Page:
A semiconductor memory device according to an embodiment of the invention will now be described, with reference to FIG. 2 which shows only two column units, CU1 and CU2, of the memory device.

Column unit CU1 comprises a pair of bit lines, BL1 and BL1. Static memory cells MC11 to MCn1 and sense amplifier SAI are connected to bit lines BL1 and BL1, as are also load circuit 11 and data clear circuit 12.

In addition, data clear circuit 12 is connected to input terminals T1 and T2, and is controlled by clear data Dx and memory-clear signal Sx, which are externally supplied to input terminals T1 and T2, respectively. When memory-clear signal Sx is at a "0" level, data clear circuit 12 sets the potential at node A of bit line BL1 at a "1" level, and the potential at node B of bit line BL1 at the "1" level, also. When memory-clear signal Sx is at the "1" level, data clear circuit 12 sets nodes A and B at different levels, in accordance with the value of clear data Dx. More specifically, when clear data Dx is at the "1" level, data clear circuit 12 sets node A at the "1" level, and node B at the "0" level.

Column unit CU1 further comprises write circuit 13. Write circuit 13 is connected to bit line BL1 by way of N-type MOS FET Q31, and to bit line BL1, by way of N-type MOS FET Q32. N-type MOS FET Q31 functions as a switch for selecting or not selecting bit line BL1. Similarly, N-type MOS FET Q32 functions as a switch for selecting or not selecting bit line BL1. The gates of FETs Q31 and Q32 are coupled to column-selecting line CSLl.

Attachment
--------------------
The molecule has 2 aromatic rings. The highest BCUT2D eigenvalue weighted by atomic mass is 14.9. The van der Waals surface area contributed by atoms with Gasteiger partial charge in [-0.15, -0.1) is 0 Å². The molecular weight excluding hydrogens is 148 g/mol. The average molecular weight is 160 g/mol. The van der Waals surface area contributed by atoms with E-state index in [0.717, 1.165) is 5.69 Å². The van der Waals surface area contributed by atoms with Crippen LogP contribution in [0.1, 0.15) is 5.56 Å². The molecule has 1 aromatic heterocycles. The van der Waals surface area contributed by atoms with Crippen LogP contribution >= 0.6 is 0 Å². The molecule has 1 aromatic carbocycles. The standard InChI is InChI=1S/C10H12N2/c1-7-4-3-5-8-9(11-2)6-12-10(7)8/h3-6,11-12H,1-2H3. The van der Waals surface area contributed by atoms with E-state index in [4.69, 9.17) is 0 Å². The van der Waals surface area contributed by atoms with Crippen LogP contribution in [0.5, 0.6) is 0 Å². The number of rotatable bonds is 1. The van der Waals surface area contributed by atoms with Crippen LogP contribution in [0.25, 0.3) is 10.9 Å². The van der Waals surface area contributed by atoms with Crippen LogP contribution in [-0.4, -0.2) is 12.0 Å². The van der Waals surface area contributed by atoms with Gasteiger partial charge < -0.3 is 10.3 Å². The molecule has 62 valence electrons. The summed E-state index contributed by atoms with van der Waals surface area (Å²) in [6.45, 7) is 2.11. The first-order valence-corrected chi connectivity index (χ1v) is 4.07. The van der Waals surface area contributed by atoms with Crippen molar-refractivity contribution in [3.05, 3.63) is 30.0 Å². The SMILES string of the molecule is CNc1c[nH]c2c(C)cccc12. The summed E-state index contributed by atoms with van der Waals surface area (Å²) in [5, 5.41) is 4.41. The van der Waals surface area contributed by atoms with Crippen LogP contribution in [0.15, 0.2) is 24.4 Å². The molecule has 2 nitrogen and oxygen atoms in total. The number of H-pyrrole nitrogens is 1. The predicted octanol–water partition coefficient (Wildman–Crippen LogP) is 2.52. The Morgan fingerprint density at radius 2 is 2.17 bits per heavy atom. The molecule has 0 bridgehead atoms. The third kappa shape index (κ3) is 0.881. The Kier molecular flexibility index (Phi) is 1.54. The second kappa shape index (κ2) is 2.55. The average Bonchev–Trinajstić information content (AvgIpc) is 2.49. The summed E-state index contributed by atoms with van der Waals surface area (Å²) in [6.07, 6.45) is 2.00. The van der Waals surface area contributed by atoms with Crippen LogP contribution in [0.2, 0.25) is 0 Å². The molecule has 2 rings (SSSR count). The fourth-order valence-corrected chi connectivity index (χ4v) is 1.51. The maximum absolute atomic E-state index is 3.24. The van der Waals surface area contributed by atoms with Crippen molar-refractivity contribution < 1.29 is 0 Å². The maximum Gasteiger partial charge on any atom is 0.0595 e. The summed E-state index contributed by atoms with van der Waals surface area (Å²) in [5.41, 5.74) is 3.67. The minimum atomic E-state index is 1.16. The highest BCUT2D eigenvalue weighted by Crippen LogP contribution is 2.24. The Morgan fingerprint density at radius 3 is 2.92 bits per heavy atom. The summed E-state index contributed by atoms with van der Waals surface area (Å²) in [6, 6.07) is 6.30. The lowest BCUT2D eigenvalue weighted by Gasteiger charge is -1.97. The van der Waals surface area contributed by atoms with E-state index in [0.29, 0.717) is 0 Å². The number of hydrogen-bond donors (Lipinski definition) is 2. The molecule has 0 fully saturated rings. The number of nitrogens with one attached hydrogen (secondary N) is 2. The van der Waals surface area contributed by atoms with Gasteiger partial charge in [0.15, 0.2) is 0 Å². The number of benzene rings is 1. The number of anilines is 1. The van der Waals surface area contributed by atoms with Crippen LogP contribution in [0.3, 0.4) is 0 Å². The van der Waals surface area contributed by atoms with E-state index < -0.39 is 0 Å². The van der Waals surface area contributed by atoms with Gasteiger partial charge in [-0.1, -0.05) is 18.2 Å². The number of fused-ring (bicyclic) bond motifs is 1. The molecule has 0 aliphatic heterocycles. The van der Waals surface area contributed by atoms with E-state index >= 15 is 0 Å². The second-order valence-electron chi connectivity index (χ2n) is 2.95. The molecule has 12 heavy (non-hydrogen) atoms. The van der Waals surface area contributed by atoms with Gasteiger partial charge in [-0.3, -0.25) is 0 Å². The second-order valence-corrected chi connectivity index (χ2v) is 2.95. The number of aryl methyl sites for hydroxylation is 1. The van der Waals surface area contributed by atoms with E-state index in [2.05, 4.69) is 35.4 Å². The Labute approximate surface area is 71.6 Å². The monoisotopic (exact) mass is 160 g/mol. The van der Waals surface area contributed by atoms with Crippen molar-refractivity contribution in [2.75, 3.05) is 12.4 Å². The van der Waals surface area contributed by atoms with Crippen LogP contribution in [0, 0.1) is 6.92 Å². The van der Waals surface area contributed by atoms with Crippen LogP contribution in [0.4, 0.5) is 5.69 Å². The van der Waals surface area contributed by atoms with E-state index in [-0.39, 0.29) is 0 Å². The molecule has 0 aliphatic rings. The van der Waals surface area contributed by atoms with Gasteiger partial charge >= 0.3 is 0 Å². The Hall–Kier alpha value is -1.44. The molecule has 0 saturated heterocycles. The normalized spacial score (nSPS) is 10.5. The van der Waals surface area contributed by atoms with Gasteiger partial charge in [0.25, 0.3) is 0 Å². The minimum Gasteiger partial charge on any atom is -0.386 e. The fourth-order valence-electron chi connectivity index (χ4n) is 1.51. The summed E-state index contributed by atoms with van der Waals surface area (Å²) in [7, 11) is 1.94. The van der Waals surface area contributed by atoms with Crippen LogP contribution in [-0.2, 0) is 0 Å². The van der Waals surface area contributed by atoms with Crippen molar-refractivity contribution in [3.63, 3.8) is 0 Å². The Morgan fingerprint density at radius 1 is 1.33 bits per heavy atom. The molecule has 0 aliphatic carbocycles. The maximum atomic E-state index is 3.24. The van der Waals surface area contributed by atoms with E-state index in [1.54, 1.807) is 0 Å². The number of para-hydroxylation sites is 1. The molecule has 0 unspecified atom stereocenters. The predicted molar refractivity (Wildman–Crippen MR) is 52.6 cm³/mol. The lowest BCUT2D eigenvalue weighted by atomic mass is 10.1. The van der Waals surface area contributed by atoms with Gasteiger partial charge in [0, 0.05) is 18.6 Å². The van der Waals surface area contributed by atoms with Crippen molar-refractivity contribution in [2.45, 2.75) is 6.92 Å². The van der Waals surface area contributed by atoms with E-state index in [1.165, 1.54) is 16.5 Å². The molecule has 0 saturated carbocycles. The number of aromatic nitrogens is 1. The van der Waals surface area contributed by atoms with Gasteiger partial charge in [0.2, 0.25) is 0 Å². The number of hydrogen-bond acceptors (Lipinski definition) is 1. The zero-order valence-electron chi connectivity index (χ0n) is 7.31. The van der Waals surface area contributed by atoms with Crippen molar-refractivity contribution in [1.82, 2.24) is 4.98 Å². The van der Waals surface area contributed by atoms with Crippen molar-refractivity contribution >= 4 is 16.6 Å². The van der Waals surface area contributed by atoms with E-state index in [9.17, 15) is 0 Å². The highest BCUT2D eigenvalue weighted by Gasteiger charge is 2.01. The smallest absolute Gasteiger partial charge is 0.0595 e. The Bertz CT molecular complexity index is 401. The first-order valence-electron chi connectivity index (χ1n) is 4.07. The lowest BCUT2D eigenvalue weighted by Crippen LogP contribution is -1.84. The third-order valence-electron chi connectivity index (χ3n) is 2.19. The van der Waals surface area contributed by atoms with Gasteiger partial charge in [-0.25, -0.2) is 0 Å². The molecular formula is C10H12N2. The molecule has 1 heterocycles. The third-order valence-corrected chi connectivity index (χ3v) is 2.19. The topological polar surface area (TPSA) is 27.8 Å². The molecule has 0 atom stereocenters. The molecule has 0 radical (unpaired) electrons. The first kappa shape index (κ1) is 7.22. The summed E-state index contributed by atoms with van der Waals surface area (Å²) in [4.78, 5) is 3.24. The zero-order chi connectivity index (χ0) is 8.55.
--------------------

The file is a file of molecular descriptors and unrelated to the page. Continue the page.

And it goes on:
Column unit CU2 is identical in structure to column unit CU1, and has a pair of bit lines, BL2. Static memory cells MCl2 to MCn2 and sense amplifier SA2 are connected to bit lines BL2 an BL2, as are also load circuit 21 and data clear circuit 22.

Data clear circuit 22 is additionally connected to input terminals T1 and T2, and performs the same function as data clear circuit 12 of column unit CU1. When memory-clear signal Sx is at the "0" level, data clear circuit 22 sets node A of bit line BL2 and node B of bit line BL2 at the "1" level. When memory-clear signal Sx is at the "1" level, data clear circuit 22 sets node A and B at different levels, in accordance with the value of clear data Dx. More precisely, when clear data Dx is at the "1" level, data clear circuit 22 sets node A at the "1" level, and node B at the "0" level.